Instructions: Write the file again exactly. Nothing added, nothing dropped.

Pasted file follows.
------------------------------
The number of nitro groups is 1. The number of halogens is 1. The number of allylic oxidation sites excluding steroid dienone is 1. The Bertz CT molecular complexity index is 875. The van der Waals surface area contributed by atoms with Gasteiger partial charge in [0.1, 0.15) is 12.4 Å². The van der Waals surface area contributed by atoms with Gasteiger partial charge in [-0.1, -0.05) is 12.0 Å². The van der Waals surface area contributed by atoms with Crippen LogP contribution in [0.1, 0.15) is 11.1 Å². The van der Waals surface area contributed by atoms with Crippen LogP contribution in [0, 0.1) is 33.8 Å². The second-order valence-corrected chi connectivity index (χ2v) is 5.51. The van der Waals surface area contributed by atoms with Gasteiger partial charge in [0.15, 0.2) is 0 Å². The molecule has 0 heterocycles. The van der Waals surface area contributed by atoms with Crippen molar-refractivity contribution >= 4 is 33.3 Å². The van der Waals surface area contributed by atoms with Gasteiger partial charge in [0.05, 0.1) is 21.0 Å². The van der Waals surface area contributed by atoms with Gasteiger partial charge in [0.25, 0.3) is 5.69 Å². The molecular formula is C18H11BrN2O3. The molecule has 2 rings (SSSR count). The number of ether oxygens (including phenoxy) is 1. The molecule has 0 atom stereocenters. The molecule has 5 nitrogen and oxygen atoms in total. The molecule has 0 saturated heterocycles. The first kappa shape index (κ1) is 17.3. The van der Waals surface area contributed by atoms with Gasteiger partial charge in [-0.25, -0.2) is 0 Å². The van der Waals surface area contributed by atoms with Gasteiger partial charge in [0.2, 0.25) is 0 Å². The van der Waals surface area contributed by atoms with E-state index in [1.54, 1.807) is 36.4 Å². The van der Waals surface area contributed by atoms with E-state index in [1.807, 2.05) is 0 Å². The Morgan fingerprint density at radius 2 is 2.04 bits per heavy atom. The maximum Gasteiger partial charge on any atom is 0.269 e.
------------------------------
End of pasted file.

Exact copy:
The number of nitro groups is 1. The number of halogens is 1. The number of allylic oxidation sites excluding steroid dienone is 1. The Bertz CT molecular complexity index is 875. The van der Waals surface area contributed by atoms with Gasteiger partial charge in [0.1, 0.15) is 12.4 Å². The van der Waals surface area contributed by atoms with Gasteiger partial charge in [-0.1, -0.05) is 12.0 Å². The van der Waals surface area contributed by atoms with Crippen LogP contribution in [0.1, 0.15) is 11.1 Å². The van der Waals surface area contributed by atoms with Crippen LogP contribution in [0, 0.1) is 33.8 Å². The second-order valence-corrected chi connectivity index (χ2v) is 5.51. The van der Waals surface area contributed by atoms with Gasteiger partial charge in [0.15, 0.2) is 0 Å². The molecule has 0 heterocycles. The van der Waals surface area contributed by atoms with Crippen molar-refractivity contribution >= 4 is 33.3 Å². The van der Waals surface area contributed by atoms with Gasteiger partial charge in [0.05, 0.1) is 21.0 Å². The van der Waals surface area contributed by atoms with Gasteiger partial charge in [0.25, 0.3) is 5.69 Å². The molecular formula is C18H11BrN2O3. The molecule has 2 rings (SSSR count). The number of ether oxygens (including phenoxy) is 1. The molecule has 0 atom stereocenters. The molecule has 5 nitrogen and oxygen atoms in total. The molecule has 0 saturated heterocycles. The first kappa shape index (κ1) is 17.3. The van der Waals surface area contributed by atoms with Gasteiger partial charge in [-0.25, -0.2) is 0 Å². The van der Waals surface area contributed by atoms with Gasteiger partial charge in [0.2, 0.25) is 0 Å². The van der Waals surface area contributed by atoms with E-state index in [1.54, 1.807) is 36.4 Å². The van der Waals surface area contributed by atoms with E-state index in [1.807, 2.05) is 0 Å². The Morgan fingerprint density at radius 2 is 2.04 bits per heavy atom. The maximum Gasteiger partial charge on any atom is 0.269 e.